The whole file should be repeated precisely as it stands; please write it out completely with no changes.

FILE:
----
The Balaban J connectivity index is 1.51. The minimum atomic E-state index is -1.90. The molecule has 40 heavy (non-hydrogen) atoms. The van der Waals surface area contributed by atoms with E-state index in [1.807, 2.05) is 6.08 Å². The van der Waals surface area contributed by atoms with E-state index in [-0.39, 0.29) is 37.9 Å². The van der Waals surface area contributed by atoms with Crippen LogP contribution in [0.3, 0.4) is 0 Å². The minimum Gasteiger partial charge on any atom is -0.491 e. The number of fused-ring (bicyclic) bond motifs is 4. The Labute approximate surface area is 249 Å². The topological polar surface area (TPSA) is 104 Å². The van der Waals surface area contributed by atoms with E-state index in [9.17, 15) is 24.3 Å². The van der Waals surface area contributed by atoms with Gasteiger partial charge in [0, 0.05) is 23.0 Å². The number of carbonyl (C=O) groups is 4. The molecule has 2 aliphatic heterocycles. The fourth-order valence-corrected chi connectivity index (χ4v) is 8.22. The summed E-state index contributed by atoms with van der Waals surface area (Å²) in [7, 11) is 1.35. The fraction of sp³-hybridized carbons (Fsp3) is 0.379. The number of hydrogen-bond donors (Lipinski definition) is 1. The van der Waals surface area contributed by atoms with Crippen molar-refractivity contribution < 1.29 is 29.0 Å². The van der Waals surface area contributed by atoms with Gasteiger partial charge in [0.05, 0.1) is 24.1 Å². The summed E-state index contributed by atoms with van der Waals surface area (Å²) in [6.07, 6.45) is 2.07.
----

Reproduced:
The Balaban J connectivity index is 1.51. The minimum atomic E-state index is -1.90. The molecule has 40 heavy (non-hydrogen) atoms. The van der Waals surface area contributed by atoms with E-state index in [1.807, 2.05) is 6.08 Å². The van der Waals surface area contributed by atoms with E-state index in [-0.39, 0.29) is 37.9 Å². The van der Waals surface area contributed by atoms with Crippen LogP contribution in [0.3, 0.4) is 0 Å². The minimum Gasteiger partial charge on any atom is -0.491 e. The number of fused-ring (bicyclic) bond motifs is 4. The Labute approximate surface area is 249 Å². The topological polar surface area (TPSA) is 104 Å². The van der Waals surface area contributed by atoms with E-state index in [9.17, 15) is 24.3 Å². The van der Waals surface area contributed by atoms with Gasteiger partial charge in [0, 0.05) is 23.0 Å². The number of carbonyl (C=O) groups is 4. The molecule has 2 aliphatic heterocycles. The fourth-order valence-corrected chi connectivity index (χ4v) is 8.22. The summed E-state index contributed by atoms with van der Waals surface area (Å²) in [7, 11) is 1.35. The fraction of sp³-hybridized carbons (Fsp3) is 0.379. The number of hydrogen-bond donors (Lipinski definition) is 1. The van der Waals surface area contributed by atoms with Crippen molar-refractivity contribution < 1.29 is 29.0 Å². The van der Waals surface area contributed by atoms with Gasteiger partial charge in [0.05, 0.1) is 24.1 Å². The summed E-state index contributed by atoms with van der Waals surface area (Å²) in [6.07, 6.45) is 2.07.